Tuesday, June 20, 2006

plural gerunds

A general rule for gerunds that our workbook gives is that gerunds are singular. This is accurate in most cases because most gerunds serve as non count or uncountable nouns and do not have a plural form. For example, in the sentence, Skiing is my favorite winter activity., skiing is always singular and can not be counted. As I wrote before, this guideline is accurate in most cases. However, a few gerunds can be countable and have a plural form. In the Collins COBUILD English Grammar, there is a list the more frequent gerunds that have plural forms.

beginning feeling meeting setting turning
being finding offering showing warning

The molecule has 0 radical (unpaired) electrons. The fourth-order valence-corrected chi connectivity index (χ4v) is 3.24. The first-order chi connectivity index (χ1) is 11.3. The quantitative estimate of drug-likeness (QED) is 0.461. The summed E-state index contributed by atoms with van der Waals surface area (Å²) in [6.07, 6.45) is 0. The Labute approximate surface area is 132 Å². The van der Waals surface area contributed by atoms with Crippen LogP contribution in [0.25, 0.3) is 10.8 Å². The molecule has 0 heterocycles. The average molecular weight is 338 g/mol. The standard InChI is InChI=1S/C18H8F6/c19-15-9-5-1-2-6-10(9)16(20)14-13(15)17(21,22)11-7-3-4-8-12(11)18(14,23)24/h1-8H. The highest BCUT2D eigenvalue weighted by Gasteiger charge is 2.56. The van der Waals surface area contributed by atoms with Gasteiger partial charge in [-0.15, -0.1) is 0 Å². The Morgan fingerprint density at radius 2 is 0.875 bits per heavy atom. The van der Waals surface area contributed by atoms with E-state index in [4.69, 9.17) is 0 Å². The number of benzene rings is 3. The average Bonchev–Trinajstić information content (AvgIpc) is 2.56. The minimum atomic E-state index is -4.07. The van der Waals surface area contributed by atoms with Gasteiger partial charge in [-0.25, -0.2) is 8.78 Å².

building hearing painting sitting
drawing meaning saying suffering (page 28)

The writers point out that many of these words have different meanings in the plural form than in the verb form. One example of this difference is the word feel.

As a verb, feeling refers to the sense of touch, health or mood.

She is feeling the roughness of the fabric.
He is feeling a little sick from the long ride.
She is feeling sad that her sister could not come along.

As a noun, feeling refers to the sense of touch, emotions, or opinions.

The feeling in his hands returned as his hands warmed up.
His has mixed feelings about this trip.
Their feelings were that the judge was unfair.

When we rely on the guidelines that gerunds are singular, we should keep in mind the exceptions listed above.